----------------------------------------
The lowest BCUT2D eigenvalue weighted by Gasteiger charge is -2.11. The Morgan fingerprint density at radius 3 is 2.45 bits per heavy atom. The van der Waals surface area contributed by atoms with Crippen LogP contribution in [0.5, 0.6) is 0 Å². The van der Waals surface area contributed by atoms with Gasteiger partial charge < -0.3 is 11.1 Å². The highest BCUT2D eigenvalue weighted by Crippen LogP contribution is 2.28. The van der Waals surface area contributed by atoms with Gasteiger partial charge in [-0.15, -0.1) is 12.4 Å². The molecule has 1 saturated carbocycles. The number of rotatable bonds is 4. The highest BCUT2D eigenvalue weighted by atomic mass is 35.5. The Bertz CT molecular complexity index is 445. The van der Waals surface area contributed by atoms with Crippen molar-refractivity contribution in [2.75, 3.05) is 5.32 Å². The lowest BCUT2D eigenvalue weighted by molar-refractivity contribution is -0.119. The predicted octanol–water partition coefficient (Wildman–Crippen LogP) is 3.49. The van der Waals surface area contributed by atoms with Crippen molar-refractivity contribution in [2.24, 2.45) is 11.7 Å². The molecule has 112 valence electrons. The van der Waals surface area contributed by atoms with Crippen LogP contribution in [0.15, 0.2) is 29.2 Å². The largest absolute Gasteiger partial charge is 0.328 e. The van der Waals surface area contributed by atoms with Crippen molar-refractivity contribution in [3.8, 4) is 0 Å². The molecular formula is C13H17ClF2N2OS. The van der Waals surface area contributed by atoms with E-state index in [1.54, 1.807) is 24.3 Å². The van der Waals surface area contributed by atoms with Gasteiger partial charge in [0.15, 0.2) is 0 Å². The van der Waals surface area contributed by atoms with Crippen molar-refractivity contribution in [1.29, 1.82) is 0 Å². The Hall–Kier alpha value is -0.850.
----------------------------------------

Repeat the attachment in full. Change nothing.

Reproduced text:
The lowest BCUT2D eigenvalue weighted by Gasteiger charge is -2.11. The Morgan fingerprint density at radius 3 is 2.45 bits per heavy atom. The van der Waals surface area contributed by atoms with Crippen LogP contribution in [0.5, 0.6) is 0 Å². The van der Waals surface area contributed by atoms with Gasteiger partial charge < -0.3 is 11.1 Å². The highest BCUT2D eigenvalue weighted by Crippen LogP contribution is 2.28. The van der Waals surface area contributed by atoms with Gasteiger partial charge in [-0.15, -0.1) is 12.4 Å². The molecule has 1 saturated carbocycles. The number of rotatable bonds is 4. The highest BCUT2D eigenvalue weighted by atomic mass is 35.5. The Bertz CT molecular complexity index is 445. The van der Waals surface area contributed by atoms with Crippen molar-refractivity contribution in [2.75, 3.05) is 5.32 Å². The lowest BCUT2D eigenvalue weighted by molar-refractivity contribution is -0.119. The predicted octanol–water partition coefficient (Wildman–Crippen LogP) is 3.49. The van der Waals surface area contributed by atoms with Crippen molar-refractivity contribution in [2.24, 2.45) is 11.7 Å². The molecule has 112 valence electrons. The van der Waals surface area contributed by atoms with Crippen LogP contribution in [0.15, 0.2) is 29.2 Å². The largest absolute Gasteiger partial charge is 0.328 e. The van der Waals surface area contributed by atoms with Crippen molar-refractivity contribution in [3.8, 4) is 0 Å². The molecular formula is C13H17ClF2N2OS. The van der Waals surface area contributed by atoms with E-state index in [1.54, 1.807) is 24.3 Å². The van der Waals surface area contributed by atoms with Gasteiger partial charge in [0.15, 0.2) is 0 Å². The van der Waals surface area contributed by atoms with Crippen molar-refractivity contribution in [1.29, 1.82) is 0 Å². The Hall–Kier alpha value is -0.850.